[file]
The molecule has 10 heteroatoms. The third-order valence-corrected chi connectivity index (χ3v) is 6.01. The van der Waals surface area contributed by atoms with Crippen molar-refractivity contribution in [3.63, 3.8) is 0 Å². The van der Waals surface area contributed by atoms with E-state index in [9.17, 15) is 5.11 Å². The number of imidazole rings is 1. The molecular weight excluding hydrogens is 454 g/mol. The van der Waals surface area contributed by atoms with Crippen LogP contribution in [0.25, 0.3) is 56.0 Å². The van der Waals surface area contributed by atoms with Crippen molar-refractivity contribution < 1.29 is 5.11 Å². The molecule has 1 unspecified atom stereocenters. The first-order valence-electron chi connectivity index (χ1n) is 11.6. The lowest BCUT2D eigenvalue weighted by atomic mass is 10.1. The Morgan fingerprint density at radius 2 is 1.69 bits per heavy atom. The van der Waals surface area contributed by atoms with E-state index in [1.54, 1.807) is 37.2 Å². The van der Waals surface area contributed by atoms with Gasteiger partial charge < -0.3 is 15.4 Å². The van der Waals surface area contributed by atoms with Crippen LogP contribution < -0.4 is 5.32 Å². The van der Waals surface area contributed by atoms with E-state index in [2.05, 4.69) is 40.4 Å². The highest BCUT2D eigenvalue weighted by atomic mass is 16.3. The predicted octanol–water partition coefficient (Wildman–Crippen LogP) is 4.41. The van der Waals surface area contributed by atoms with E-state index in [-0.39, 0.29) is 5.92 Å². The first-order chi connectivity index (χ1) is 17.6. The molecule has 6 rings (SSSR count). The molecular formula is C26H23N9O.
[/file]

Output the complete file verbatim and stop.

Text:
The molecule has 10 heteroatoms. The third-order valence-corrected chi connectivity index (χ3v) is 6.01. The van der Waals surface area contributed by atoms with Crippen molar-refractivity contribution in [3.63, 3.8) is 0 Å². The van der Waals surface area contributed by atoms with E-state index in [9.17, 15) is 5.11 Å². The number of imidazole rings is 1. The molecular weight excluding hydrogens is 454 g/mol. The van der Waals surface area contributed by atoms with Crippen LogP contribution in [0.25, 0.3) is 56.0 Å². The van der Waals surface area contributed by atoms with Crippen molar-refractivity contribution < 1.29 is 5.11 Å². The molecule has 1 unspecified atom stereocenters. The first-order valence-electron chi connectivity index (χ1n) is 11.6. The lowest BCUT2D eigenvalue weighted by atomic mass is 10.1. The Morgan fingerprint density at radius 2 is 1.69 bits per heavy atom. The van der Waals surface area contributed by atoms with E-state index in [1.54, 1.807) is 37.2 Å². The van der Waals surface area contributed by atoms with Gasteiger partial charge < -0.3 is 15.4 Å². The van der Waals surface area contributed by atoms with Crippen LogP contribution < -0.4 is 5.32 Å². The van der Waals surface area contributed by atoms with E-state index in [2.05, 4.69) is 40.4 Å². The highest BCUT2D eigenvalue weighted by atomic mass is 16.3. The predicted octanol–water partition coefficient (Wildman–Crippen LogP) is 4.41. The van der Waals surface area contributed by atoms with E-state index in [-0.39, 0.29) is 5.92 Å². The first-order chi connectivity index (χ1) is 17.6. The molecule has 6 rings (SSSR count). The molecular formula is C26H23N9O.